- Date published:
10:49 am, July 30th, 2017 - 22 comments
Categories: Abuse of power, democracy under attack, interweb, spin, Spying - Tags: artificial intelligence, big data, cambridge analytica, democracy under attack, social media
An interesting piece on RNZ this morning, on an issue that we should all be watching out for:
Even a casual observer will probably have noticed the adverts that appear in your social media feeds and internet browsers have become increasingly personal over the last couple of years or so. … While this so-called “microtargetting” of advertising could be a welcome convenience for some, there is a disturbing element of intrusion.
Extreme examples include the voter suppression and attack ads seen in Britain’s Brexit referendum, its recent snap election, and in the US presidential election that against most expectations installed Donald Trump in the White House.
A common factor in all three of those campaigns was the winners’ use of a data analytics consultancy called Cambridge Analytica. The company boasts of its ability to harvest voter information on a large scale, much of it from social media platforms including Facebook, and to process it to construct psychological profiles. Those profiles reveal voters’ emotional triggers, which are in turn exploited in adverts served back to them, often through their social media news feeds.
While Cambridge Analytica has made recent overtures to Australian politicians, it doesn’t appear to be working with any New Zealand political parties at present.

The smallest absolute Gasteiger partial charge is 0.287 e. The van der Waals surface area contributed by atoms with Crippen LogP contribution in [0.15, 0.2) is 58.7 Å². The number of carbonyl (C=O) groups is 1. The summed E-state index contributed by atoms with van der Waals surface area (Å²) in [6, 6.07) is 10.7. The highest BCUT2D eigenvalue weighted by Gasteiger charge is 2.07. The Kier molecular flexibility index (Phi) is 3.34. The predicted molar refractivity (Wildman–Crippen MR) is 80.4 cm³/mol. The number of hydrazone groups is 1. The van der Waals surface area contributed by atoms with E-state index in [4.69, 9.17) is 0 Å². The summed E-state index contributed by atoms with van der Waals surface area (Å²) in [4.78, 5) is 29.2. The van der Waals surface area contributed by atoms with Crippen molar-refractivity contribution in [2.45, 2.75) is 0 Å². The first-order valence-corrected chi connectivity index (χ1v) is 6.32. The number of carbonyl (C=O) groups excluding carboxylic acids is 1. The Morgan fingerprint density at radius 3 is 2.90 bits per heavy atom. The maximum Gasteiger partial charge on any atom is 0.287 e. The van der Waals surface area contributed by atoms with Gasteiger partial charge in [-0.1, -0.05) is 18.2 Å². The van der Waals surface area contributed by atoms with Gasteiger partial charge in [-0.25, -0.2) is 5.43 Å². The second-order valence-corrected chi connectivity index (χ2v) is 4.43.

Like it or not, this technology is going to influence which adverts and social media posts from political parties the punters will see during this year’s election campaign in New Zealand.
New Zealand political parties will be using a combination of their own data sources and analytics, and those offered by the likes of Facebook and Google, to better target ads and posts in the next two months.
Read on for comment from Labour and National, and plenty more.
The use of online voter profiling and (micro)advertisement targeting is becoming a huge factor in elections, with Cambridge Analytica front and center:
Did Cambridge Analytica influence the Brexit vote and the US election?
The great British Brexit robbery: how our democracy was hijacked
How Social Media and Big Data Shaped the Brexit Campaign Strategy
The Data That Turned the World Upside Down
Cambridge Analytica: Psychological manipulation for Brexit and Trump?
We’ve noted these tactics here on The Standard before:
Facebook, fake news and Donald Trump’s election
Dirty Politics 2017 style
It will be interesting to look out for any signs of such methods here in the future. The RNZ piece above closes:
The Goat Farm’s Vaughn Davis also suggested its up to voters themselves to curb the power of Facebook and other online platforms and their clients to sway elections.
“The way forward is for us as citizens of the internet, and that’s what we all are, to educate ourselves and our families that what we’re seeing through that Facebook newsfeed is curated – whether it’s by human or computer – and to understand the difference between an ad and an organic story from your friends and sometimes it’s hard to tell.
“Long term maybe this is something we need to look at as a society and say ‘well, if this is our view of the world and it’s being controlled by some publicly listed company in California, do we want some control or some transparency round that?’.”